Summer at Eycott by Oscar Adams

Over the summer I have become a little more acquainted with Eycott’s most prominent inhabitant, the Belted Galloways.

Their grazing helps otherwise overwhelmed vegetation to flourish which then benefits wildlife – a role naturally filled by large herbivores. They are always a welcome sight on the hills, even when I have to walk well out of my way to not disturb any speculative new mothers (I said I had no beef with them but I think they took it the wrong way). Twelve beautiful new additions to the herd have been born onto Eycott Hill this year and a couple more are still expected, they calve unaided out in the field so please give lone mothers privacy!

It has been a delight to see the construction of three new bridges, the two on the western side enable a continuous route from the Mungrisdale area right through the reserve, completing the public right of way designation.

A Belted Galloway on Eycott © Oscar Adams

A Belted Galloway on Eycott © Oscar Adams 

The hay meadows have been awash with many flowers in beautiful bloom, this year was my first time seeing them and to say I was impressed would be an understatement. Just six years ago I have heard the fields were bare and provided little more than sustenance for sheep. Through power harrowing, seeding and plug planting the fields have been transformed into the wondrous success story they are today.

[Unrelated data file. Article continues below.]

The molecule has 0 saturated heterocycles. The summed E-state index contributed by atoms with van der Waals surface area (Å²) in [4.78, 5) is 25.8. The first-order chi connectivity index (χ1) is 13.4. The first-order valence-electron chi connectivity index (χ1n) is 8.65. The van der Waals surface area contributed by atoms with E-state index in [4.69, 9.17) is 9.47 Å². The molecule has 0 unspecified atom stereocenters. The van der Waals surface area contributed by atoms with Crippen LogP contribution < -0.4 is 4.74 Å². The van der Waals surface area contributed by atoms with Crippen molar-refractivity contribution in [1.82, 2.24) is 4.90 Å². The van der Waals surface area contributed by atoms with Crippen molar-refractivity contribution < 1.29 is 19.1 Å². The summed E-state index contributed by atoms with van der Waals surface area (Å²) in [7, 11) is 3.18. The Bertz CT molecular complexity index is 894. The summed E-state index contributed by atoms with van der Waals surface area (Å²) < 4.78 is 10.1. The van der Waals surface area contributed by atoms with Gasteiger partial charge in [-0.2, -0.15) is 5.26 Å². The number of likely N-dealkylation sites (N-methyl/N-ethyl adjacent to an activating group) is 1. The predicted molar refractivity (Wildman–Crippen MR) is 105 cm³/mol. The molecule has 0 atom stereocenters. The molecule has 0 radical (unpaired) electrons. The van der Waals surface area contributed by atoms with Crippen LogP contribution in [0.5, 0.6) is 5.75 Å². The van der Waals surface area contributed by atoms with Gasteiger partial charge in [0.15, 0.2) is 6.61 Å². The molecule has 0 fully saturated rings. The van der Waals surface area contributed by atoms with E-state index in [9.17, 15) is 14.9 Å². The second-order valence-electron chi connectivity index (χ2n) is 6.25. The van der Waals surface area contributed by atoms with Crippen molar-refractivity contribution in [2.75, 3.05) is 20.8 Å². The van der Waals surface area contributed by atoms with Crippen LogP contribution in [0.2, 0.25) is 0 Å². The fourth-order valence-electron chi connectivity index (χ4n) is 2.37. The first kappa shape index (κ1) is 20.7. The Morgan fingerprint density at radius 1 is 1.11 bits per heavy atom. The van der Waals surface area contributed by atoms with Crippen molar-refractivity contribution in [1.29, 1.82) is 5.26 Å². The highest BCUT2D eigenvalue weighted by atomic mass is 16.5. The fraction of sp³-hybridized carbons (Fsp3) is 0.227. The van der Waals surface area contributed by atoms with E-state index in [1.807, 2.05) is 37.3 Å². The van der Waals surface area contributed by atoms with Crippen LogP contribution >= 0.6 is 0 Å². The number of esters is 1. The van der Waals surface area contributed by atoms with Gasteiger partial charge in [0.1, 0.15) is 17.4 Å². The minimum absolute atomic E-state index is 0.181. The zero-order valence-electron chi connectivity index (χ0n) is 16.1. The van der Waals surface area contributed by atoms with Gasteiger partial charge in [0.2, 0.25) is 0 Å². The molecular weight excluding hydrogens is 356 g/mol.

Every year the meadows are monitored to gauge species diversity and prominence. Doing this involved getting very up close and personal with every grass and flower that inhabits the fields. Teasing apart the differences between grasses was not something I had done before but I now feel as though I know my Yorkshire fog from my sweet vernal grass (maybe). With some much appreciated help from seasoned experts and despite the unseasonable grizzly weather, the monitoring was completed and shows a continued improvement in the meadows! Another positive outcome are the insects – an invertebrate survey has shown an increase of pollinators in the meadows which is great news.

Buzzing around yarrow © Oscar Adams

Buzzing around yarrow © Oscar Adams

The survey also demonstrated that the dugout ponds along Naddles beck and in the meadows have been colonised by many aquatic invertebrates and dragonflies, including the fantastic bright blue cigar shaped broad-bodied chaser. The most exciting find, however, would have to be a singular marsh-fritillary butterfly, it must have come quite a way from one of the re-introduction sites in Cumbria, and it would be truly remarkable if this threatened species were to populate Eycott Hill.

Most recently its been great to get out and get some maintenance done. I would like to sincerely thank those who came at short notice to fix a hole in the viewpoint’s wall, and to those who have come along to help slip-proof the new bridge and take care of the young woodlands. 

That's all for now, thank you for reading, 

Oscar 

Bellflower at Eycott © Oscar Adams

Bellflower at Eycott © Oscar Adams

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Work at Eycott Hill Nature Reserve is possible thanks to National Lottery Players, and support from The National Lottery Heritage Fund.